There’s one aspect of Egypt’s business climate that will keep attracting buyers despite the uncertainty and political turmoil – that is the nation’s 83 million consumers; a goldmine for a business that wants to gain a strong foothold in the Middle East quickly.
For European banks that have been hit by the Eurozone crisis, restructuring plans are underway, and that means offloading assets it can’t afford.
French bank Societe Generale is the latest to sell its Egyptian unit. Yesterday afternoon it agreed to sell its Egyptian asset (NSGB) to Qatar National Bank as part of a larger restructuring plan for about $2 billion. A hefty sum considering most economists are putting a black mark against Egypt.
There’s more acquisitions on the way. BNP Paribas is seeking bids for the sale of its Egyptian retail arm, which is expected to generate between $400 million and $500m, and last year Standard Chartered came close to acquiring the Egyptian assets of Greece’s Piraeus Bank.
QNB didn’t over pay, says Emad Mostaque, strategist at investment bank Religare Noah in an emailed note this morning. But that’s good news, he explains:
Soc Gen agreed to sell their 77% stake in NSGB to QNB at 35.54 EGP for $1.97bn, valuing NSGB at $2.7bn.
This is well below the close price of 39.35 EGP, but in line with the 6 month average price. The acquisition at this price is clearly positive for our Top Pick QNB, who will take the lead in the funding of the $20bn of FDI in Egypt promised by Qatar.
It shows continued conservatism from Qatar on not overpaying for acquisitions by its national champions, something we have recently been a bit worried about.
Elsewhere the news isn’t as rosy for Egypt. Gold miner Centamin has said it would would suspend operations at its only producing mine, located in Egypt, due to a short-fall in working capital and the inadequate availability of diesel at the mine.
The company said fuel supplies to the gold mine had reached critical levels.
The problem started because apparently Centamin owes about $65 million for diesel supplied from the Egyptian government between Dec 2009 and Jan 2010. Egypt said it wouldn’t supply additional diesel until the payment was made. Centamin says the claims are “illegal”.
EGPC has had a multitude of disasters related to the country’s expensive energy subsidy system. Debts are rising to international/local oil companies and banks and high-ranking executives in the energy sector say EGPC is about to be bailed out by the state-run bank National Bank of Egypt.
In the meantime, Centamin was hit with a court case in October which declared its rights to operate the Sukari mine as illegal. It subsequently suspended gold exports pending a ruling.
Today, the company said it had obtained clearances to start exports again but it was still waiting for prior approval by the Minister of Finance.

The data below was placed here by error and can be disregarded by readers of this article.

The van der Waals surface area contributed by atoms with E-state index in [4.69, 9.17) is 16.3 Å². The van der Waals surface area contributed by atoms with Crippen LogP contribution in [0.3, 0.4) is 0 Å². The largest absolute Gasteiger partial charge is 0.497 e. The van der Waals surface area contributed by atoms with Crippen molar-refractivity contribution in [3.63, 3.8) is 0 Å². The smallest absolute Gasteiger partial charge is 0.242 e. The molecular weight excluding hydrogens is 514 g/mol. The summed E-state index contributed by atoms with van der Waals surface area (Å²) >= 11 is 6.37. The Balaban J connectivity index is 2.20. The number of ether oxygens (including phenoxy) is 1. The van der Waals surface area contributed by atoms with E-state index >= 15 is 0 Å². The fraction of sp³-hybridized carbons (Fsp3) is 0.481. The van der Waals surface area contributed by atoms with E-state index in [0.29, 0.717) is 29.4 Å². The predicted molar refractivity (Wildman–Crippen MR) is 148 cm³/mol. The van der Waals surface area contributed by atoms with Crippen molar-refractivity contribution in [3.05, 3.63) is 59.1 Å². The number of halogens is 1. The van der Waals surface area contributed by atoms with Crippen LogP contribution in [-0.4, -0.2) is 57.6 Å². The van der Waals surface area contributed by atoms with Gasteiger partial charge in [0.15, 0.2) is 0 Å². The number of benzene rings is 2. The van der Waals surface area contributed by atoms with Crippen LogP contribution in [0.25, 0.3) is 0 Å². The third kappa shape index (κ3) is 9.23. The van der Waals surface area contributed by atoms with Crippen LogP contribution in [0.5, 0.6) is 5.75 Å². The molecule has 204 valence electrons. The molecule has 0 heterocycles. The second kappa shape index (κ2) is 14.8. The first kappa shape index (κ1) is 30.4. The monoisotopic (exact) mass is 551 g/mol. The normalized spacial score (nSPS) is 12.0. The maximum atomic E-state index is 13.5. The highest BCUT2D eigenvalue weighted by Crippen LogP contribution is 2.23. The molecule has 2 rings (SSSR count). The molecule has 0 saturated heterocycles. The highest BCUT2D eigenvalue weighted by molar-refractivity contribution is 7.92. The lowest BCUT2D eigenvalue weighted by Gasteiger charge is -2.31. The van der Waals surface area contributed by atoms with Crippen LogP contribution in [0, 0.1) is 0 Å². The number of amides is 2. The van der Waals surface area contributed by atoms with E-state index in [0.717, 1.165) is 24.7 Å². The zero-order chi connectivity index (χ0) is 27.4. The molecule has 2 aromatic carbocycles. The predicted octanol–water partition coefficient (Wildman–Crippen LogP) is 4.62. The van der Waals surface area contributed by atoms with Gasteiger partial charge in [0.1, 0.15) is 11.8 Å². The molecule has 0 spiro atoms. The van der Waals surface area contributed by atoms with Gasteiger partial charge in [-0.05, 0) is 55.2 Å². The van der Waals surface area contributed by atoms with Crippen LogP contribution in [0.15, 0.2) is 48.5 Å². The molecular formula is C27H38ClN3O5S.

“This approval has been urgently sought, but has not yet been forthcoming,” Centamin said.
A combination of mismanagement (on its own part for not paying for fuel, but also on the part of the Egyptian government for not approving exports) and bureaucracy has left Centamin unable to sell its gold. It’s situations like these that worry foreign investors.
Shares in Centamin are down almost by half since late October.
“Yemen is Egypt on drugs”, said one tweet yesterday as news emerged that the IMF had urged Yemen to make drastic changes to its energy subsidies which account for 8% of GDP and benefit mostly the richest.
The international bank did not hold back in its criticism of Yemen, whose energy subsidy system is appalling:
This large untargeted subsidy benefits the richest segments of the population disproportionately. Furthermore, the lower prices lead to substantial inefficiencies and smuggling, and contribute to environmental deterioration.
To further improve governance and transparency, the authorities are encouraged to further adjust these prices and launch other reforms to increase efficiency in the energy sector, while broadening the social safety net and increasing compensation for the poor through well-targeted cash transfers.
Egypt’s energy subsidies actually account for close to 10% of GDP, so perhaps it’s Egypt that’s on drugs.
If you have lived in the Gulf, this is a story that is glaringly obvious.
Some guys from Booz & Company, the consultancy firm, write in this FT article that “for the past four decades, the Gulf Cooperation Council states have shown remarkable economic growth, yet they are still challenged by a volatility they need to eradicate if they are to diversify away from oil and become powerhouse emerging economies.”
Surprise, surprise. The GCC states make a lot of money and don’t know how to spend it.
One of the many reasons the authors give for this “volatility” is the high proportion of people employed in unproductive, but highly-paid public sector jobs. Booz & Company give some interesting recommendations including enforcing value added taxes, and creating opportunities for collaboration as a block instead of outright competition.
Sounds a little too optimistic for the GCC where rivalry extends from city to city, let alone state to state.